“…since we heard of your faith in Christ Jesus and of your love for all the saints; because of the hope which is laid up for you in heaven…”
You may have noticed the three nouns faith, love, and hope: These are the threefold virtues that Paul most often ties together in evidence of the Holy Spirit’s work in the life of believers (see also Rom. 5:1-5, 1 Cor. 13, Gal. 5:5-6, 1 Thess. 1:3, etc.).
Paul and Timothy had heard of the Colossian’s faith in Christ Jesus and their love for all the saints. Faith in Christ Jesus means that Jesus was the object of their faith. They weren’t trusting in themselves or in their own works – nor in an idol or the god that it represented – but in Christ Jesus and His righteousness! This faith in Christ Jesus brought them into fellowship with Him and with the Father and with other believers, through the Holy Spirit.
That relationship with other believers, or “saints”, was practiced in love. The Colossians had the reputation of expressing love for all saints, or all Christian people. That is, in the household of faith (in the Church), there’s no selectivity as to who they would and who they wouldn’t love. All believers were loved; those they were familiar with, and those who may be traveling through their city along the Roman highway, having come from other cities. Sounds like a pretty wonderful group to be a part of!
Of course, Paul’s not saying that they don’t love non-Christian people, only that they are especially known as being loving to all amongst the universal Christian Community. There was no racism or classism – or any other “ism” for that matter – which would limit their love towards one another. Actually, this is what faith looks like: It is evidenced in love! Faith and love should go hand-in-hand!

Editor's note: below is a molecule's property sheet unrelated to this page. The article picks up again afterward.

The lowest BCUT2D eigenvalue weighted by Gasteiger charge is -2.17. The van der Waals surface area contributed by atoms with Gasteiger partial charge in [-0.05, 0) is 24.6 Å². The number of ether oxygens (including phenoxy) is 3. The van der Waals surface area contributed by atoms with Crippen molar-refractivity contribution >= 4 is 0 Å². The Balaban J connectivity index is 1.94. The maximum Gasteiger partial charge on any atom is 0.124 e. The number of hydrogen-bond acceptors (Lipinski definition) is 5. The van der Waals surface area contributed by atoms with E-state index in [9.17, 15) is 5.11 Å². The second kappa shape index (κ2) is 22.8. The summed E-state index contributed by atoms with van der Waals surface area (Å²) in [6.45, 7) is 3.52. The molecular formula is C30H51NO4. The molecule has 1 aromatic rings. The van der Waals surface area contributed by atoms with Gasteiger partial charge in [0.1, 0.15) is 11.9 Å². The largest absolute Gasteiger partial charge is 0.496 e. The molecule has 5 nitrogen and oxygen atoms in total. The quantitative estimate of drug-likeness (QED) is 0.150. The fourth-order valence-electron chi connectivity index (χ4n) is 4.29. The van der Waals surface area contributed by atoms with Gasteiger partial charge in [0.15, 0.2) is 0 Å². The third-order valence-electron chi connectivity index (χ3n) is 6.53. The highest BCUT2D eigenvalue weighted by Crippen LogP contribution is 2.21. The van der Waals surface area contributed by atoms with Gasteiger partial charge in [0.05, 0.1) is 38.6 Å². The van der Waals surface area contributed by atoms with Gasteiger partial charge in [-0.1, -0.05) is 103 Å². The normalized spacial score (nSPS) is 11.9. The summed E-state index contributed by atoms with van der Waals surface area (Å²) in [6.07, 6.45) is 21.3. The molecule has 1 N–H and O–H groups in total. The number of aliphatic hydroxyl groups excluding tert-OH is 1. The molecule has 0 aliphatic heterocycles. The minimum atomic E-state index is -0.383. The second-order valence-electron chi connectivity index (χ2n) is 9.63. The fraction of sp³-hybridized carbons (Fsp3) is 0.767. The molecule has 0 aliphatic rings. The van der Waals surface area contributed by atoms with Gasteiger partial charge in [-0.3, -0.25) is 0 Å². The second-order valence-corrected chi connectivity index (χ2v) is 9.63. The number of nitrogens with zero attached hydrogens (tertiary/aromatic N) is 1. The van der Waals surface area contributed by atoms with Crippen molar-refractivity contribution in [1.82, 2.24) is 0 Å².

There’s a real problem that exists in our life if we profess faith but lack love. The New Living Translation interprets the Apostle John’s exhortation in 1 John 3:16-19 this way:
16 We know what real love is because Jesus gave up his life for us. So we also ought to give up our lives for our brothers and sisters. 17 If someone has enough money to live well and sees a brother or sister in need but shows no compassion—how can God’s love be in that person? 18 Dear children, let’s not merely say that we love each other; let us show the truth by our actions. 19 Our actions will show that we belong to the truth, so we will be confident when we stand before God.
John points out that love was perfectly displayed by Jesus in the giving of His life for ours, in payment for our sin, so that we might have life thru Him. Faith in Jesus brings us into union with Him in such a way that He, by the Holy Spirit, might love people through us, by our own sacrificial living. It’s a testimony to the world that we are Jesus’ disciples when we live in such faith, and when we love in such a way. The fact that the Colossians had such a testimony caused Paul to give thanks to God!
In the next blog post we’ll take a look at the third virtue Paul mentioned in his thanksgiving for the Colossians: Hope.
What about you? What do you give thanks to God for when you think of the local church body that you’re a part of? What about other church congregations that you’re familiar with?